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Wednesday, February 25, 2015

In Brief: Redefining Homeland Security

Note: this is a response to a PSU course prompt requesting a redefinition of homeland security.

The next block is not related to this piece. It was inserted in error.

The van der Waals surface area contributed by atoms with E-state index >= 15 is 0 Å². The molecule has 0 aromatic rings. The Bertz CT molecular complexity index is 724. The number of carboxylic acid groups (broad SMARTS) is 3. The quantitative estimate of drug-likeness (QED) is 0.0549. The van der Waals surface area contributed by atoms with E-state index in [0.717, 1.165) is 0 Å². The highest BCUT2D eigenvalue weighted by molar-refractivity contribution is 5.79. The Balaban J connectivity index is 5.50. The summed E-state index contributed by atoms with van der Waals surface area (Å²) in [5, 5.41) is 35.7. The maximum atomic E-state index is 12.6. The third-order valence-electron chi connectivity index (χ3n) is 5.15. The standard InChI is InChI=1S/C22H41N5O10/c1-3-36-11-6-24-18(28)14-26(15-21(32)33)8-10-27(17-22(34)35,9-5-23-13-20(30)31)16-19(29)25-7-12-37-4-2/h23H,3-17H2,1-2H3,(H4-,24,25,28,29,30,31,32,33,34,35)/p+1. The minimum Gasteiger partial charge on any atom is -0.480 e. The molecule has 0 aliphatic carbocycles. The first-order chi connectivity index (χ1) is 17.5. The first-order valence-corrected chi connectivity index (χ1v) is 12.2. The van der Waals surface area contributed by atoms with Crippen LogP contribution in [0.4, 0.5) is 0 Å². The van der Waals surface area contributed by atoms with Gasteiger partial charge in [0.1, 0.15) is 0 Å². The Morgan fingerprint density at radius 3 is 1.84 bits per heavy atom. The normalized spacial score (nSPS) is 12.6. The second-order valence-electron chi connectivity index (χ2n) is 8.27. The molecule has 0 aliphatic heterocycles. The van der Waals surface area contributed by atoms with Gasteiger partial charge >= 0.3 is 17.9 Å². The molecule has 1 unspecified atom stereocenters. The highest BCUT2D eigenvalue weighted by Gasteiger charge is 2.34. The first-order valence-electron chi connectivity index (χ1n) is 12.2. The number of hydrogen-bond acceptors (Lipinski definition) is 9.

As defined in the Homeland Security Council’s 2007 National Strategy for Homeland Security, homeland security is “a concerted national effort to prevent terrorist attacks within the United States, reduce America’s vulnerability to terrorism, and minimize the damage and recover from attacks that do occur."  This definition is explicitly and exclusively tied to terrorism, although the Strategy notes “that effective preparation for catastrophic natural disasters and man-made disasters, while not homeland security per se, can nevertheless increase the security of the Homeland.” Such a limited, non-inclusive definition is easily identified as out-dated in the modern environment, particularly when non-terrorist issues and incidents are enumerated in various and evolving definitions of homeland security. Moreover, when the Executive Branch -- in President Barack Obama -- has merged the national and homeland security strategies, while incorporating homeland security into the more generalized concept of national security, such a limited definition of homeland security is not only outdated and unhelpful, but also restrictive and limiting.